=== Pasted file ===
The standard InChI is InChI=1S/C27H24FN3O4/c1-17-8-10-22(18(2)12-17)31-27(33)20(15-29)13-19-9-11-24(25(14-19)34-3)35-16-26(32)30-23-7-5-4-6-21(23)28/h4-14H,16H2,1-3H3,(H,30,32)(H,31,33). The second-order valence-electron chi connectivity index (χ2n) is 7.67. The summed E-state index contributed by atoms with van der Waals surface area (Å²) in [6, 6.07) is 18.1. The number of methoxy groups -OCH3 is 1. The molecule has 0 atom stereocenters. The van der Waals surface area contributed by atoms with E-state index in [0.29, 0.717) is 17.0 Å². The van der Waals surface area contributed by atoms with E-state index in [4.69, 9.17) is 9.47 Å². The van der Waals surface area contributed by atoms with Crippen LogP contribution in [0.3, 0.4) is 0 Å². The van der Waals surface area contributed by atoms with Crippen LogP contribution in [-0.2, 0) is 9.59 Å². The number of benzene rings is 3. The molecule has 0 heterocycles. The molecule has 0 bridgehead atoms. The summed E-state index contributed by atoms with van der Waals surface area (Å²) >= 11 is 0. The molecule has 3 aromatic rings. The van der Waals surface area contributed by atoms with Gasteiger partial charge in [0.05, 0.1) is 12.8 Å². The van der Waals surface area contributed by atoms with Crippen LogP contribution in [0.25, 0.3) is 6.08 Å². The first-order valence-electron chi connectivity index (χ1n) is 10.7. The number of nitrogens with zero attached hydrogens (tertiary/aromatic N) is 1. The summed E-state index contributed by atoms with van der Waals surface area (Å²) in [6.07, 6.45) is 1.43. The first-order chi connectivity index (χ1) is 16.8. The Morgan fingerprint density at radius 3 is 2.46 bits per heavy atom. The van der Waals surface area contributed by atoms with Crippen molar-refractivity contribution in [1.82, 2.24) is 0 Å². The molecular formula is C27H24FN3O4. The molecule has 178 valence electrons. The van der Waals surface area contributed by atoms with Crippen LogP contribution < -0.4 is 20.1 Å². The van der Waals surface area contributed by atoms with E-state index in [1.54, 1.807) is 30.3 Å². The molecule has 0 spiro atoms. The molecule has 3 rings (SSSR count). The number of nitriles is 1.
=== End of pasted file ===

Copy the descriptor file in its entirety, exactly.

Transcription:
The standard InChI is InChI=1S/C27H24FN3O4/c1-17-8-10-22(18(2)12-17)31-27(33)20(15-29)13-19-9-11-24(25(14-19)34-3)35-16-26(32)30-23-7-5-4-6-21(23)28/h4-14H,16H2,1-3H3,(H,30,32)(H,31,33). The second-order valence-electron chi connectivity index (χ2n) is 7.67. The summed E-state index contributed by atoms with van der Waals surface area (Å²) in [6, 6.07) is 18.1. The number of methoxy groups -OCH3 is 1. The molecule has 0 atom stereocenters. The van der Waals surface area contributed by atoms with E-state index in [0.29, 0.717) is 17.0 Å². The van der Waals surface area contributed by atoms with E-state index in [4.69, 9.17) is 9.47 Å². The van der Waals surface area contributed by atoms with Crippen LogP contribution in [0.3, 0.4) is 0 Å². The van der Waals surface area contributed by atoms with Crippen LogP contribution in [-0.2, 0) is 9.59 Å². The number of benzene rings is 3. The molecule has 0 heterocycles. The molecule has 0 bridgehead atoms. The summed E-state index contributed by atoms with van der Waals surface area (Å²) >= 11 is 0. The molecule has 3 aromatic rings. The van der Waals surface area contributed by atoms with Gasteiger partial charge in [0.05, 0.1) is 12.8 Å². The van der Waals surface area contributed by atoms with Crippen LogP contribution in [0.25, 0.3) is 6.08 Å². The first-order valence-electron chi connectivity index (χ1n) is 10.7. The number of nitrogens with zero attached hydrogens (tertiary/aromatic N) is 1. The summed E-state index contributed by atoms with van der Waals surface area (Å²) in [6.07, 6.45) is 1.43. The first-order chi connectivity index (χ1) is 16.8. The Morgan fingerprint density at radius 3 is 2.46 bits per heavy atom. The van der Waals surface area contributed by atoms with Crippen molar-refractivity contribution in [1.82, 2.24) is 0 Å². The molecular formula is C27H24FN3O4. The molecule has 178 valence electrons. The van der Waals surface area contributed by atoms with Crippen LogP contribution < -0.4 is 20.1 Å². The van der Waals surface area contributed by atoms with E-state index in [1.54, 1.807) is 30.3 Å². The molecule has 0 spiro atoms. The molecule has 3 rings (SSSR count). The number of nitriles is 1.